“He’ll make it,” Jim said, not sure if he was trying to convince her or himself.
“Yes, I believe he will,” the nurse replied. “He has someone to come back to, doesn’t he?”
Jim nodded. “Can I touch him?”
“Of course. Talk to him too. I believe that even in this state people can hear their loved ones talking to them.”
Jim reached out and took Blair’s hand in his. “I’m sorry,” he murmured, unable to stop the tears overflowing his eyes. He brushed at them roughly and the nurse handed him some tissues.
“I’ll leave you alone,” she said. “I’ll be right outside if you need anything.”
“How’s he doing?”
Jim startled at the light touch on his shoulder and the sound of Simon’s deep voice next to his ear. He didn’t remember zoning. Maybe he’d just fallen asleep in the middle of talking to Blair, trying to will him back into their life together—
Jim shook his head to get rid of the fuzziness. “Sorry, Simon,” he said. “I’m just a little out of it.”
“You’re exhausted,” Simon observed in a quiet voice. “Go home. Get some sleep. I’ll stay with the kid.”
“I remember you saying that to me when Quinn had us holed up in that mine.” Jim shook off the old memory with a shudder.” I’ll be fine. He must be doing better,” he said giving Blair’s hand a gentle squeeze. “They took the ventilator tube out a little while ago.” He smiled up at Simon. “Thanks.”
“You’re welcome,” Simon replied gruffly, “and when Sandburg wakes up I’ll be telling him I’ve done enough of sitting around in mines and hospital rooms waiting for him to wake up.”
“You do that. I’ve spent the last couple of hours thinking about why I’ve been so desperate not to let the world know how much he means to me. I mean, I haven’t zoned in ages, I have all his Sentinel lessons pretty much memorized. It’s not like I need him for that stuff really anymore and yet the thought of losing him fills me with dread. It would be like losing part of myself, a part I don’t think I’d ever get back.”
“You love him,” Simon said. “It’s really pretty simple.”
“Then why the hell didn’t I just tell everyone that?” Jim asked.
“Because you were worried about how people you care about would take that,” Simon replied sympathetically.
“I shouldn’t be—”
“Hallelujah,” said a husky voice from the bed. “I’ve been telling you that for months now.”
“Blair?” Jim stood up and leaned toward the bed. “You’re awake!”
“Hard to sleep with you two jawing over my bed,” Blair said.
He looked pale and drawn and there were huge dark circles under his eyes but he was alive and if Jim had anything to say about it he was staying that way for a long long time to come.
Jim bent forward and kissed Blair’s forehead gently. “I’m sorry,” he said.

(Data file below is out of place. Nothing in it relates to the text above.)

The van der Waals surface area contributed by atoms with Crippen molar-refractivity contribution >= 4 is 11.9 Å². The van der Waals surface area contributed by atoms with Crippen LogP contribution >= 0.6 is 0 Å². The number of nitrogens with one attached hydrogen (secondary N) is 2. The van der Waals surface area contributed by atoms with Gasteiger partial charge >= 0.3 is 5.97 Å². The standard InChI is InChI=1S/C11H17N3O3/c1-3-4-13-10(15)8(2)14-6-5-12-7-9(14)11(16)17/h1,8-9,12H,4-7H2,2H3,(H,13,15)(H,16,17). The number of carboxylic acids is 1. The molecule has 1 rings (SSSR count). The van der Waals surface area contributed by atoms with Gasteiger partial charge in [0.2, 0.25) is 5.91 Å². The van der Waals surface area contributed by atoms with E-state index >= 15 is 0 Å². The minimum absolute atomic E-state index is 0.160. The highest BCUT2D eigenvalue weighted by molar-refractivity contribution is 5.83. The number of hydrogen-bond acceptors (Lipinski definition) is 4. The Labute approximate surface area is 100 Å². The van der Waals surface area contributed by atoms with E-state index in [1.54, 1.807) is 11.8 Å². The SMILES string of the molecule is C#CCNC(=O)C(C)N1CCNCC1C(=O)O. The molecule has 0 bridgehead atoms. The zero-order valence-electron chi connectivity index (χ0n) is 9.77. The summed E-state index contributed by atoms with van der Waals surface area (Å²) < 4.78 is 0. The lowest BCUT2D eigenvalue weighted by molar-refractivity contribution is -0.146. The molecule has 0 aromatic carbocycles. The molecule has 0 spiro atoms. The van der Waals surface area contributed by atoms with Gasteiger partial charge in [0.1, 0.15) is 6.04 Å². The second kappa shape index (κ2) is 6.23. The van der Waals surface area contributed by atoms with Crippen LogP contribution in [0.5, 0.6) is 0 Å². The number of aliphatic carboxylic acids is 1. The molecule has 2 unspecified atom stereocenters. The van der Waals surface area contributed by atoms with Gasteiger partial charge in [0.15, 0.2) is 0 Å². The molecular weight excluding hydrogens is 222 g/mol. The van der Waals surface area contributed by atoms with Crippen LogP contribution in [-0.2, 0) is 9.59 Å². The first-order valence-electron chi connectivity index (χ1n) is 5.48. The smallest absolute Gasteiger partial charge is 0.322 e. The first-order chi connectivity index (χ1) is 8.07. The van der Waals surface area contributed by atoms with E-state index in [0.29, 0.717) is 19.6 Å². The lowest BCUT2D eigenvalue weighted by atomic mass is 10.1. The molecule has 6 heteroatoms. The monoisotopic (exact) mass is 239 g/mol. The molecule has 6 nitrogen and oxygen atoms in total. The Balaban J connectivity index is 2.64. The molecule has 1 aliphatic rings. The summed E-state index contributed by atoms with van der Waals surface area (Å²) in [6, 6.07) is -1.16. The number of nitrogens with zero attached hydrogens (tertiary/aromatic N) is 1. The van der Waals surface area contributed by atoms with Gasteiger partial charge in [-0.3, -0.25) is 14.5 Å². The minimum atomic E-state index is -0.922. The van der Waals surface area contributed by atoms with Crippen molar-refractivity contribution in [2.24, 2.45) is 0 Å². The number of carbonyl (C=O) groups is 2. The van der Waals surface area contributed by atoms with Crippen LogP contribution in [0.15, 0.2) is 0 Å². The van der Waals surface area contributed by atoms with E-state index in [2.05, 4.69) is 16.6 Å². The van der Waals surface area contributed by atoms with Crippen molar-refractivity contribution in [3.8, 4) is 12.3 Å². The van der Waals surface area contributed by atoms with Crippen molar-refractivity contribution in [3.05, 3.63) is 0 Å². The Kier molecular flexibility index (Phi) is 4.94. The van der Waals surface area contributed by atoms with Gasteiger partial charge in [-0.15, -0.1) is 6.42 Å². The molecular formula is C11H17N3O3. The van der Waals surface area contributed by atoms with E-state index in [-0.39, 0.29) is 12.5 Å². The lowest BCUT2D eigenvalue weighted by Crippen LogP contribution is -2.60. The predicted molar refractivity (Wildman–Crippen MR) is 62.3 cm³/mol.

“Not as sorry as you will be when we get home,” Blair replied, trying on a somewhat lopsided lascivious grin.
“Oh, get a room, you two,” Simon said. He smiled down at Blair. “Glad you’re gonna be okay, kid. Now I’m gonna go wait outside while you tell this schmuck that none of this was his fault and then I’m taking him home to get some sleep.” He winked at Jim. “I’ll get the nurse to let the doctor know Sleeping Beauty’s awake.”
“Thanks, Simon. I’ll see you soon,” Blair said.
“Dr. Sandburg, I’m glad to see you back on your feet again.”
Jim and Blair turned around in the doorway to the Major Crime Unit as Joe Davidson approached. Jim smiled and nudged Blair as his partner remained uncharacteristically silent. “Say thank you to the nice man, Chief,” he whispered, Sentinel softly.
“Thanks,” Blair said, with just the modicum of civility in his tone.
Davidson didn’t seem bothered though. He reached out and shook Jim’s hand. “Good to see you, Jim. We should catch up for a drink one of these days.”
“Yeah, we should,” Jim replied. “Thanks for all you did, by the way. Hey, how about dinner at our place Friday night. We’ll have Simon and the guys over, maybe play some after-dinner poker.”
“Count me in,” Davidson said with a grin. “6 PM?”
“Sure,” Jim replied. “You can bring the potato chips for after dinner. Blair makes a mean chilli bean dip.”
“Great. See you both then.” Davidson sketched a wave in the air and headed off.
“I can’t believe you just invited him to dinner,” Blair said snappishly. “He tried to put you in jail for my murder.”
“Number one, he helped keep me out of jail, and number two, you didn’t die,” Jim replied, “thank God.” He leaned down and gave Blair a kiss on the lips then pulled him in for a hug for good measure.
“Not worried someone might see you kissing me?” Blair asked, his voice a little muffled from having his face smooshed against Jim’s broad chest.
It was said in jest, Jim knew. They’d hammered out that disagreement before Blair had even left the hospital and Jim was comfortable with their decision. “You know I’m not,” he replied anyway. He placed a finger under Blair’s chin and tilted his face up for another kiss, this one deeper and more passionate.
“Get a room, you two,” yelled a voice from inside the bullpen.
“Okay,” Jim said, reluctantly breaking away from Blair’s intoxicating mouth. “Let’s get back to work, Chief.”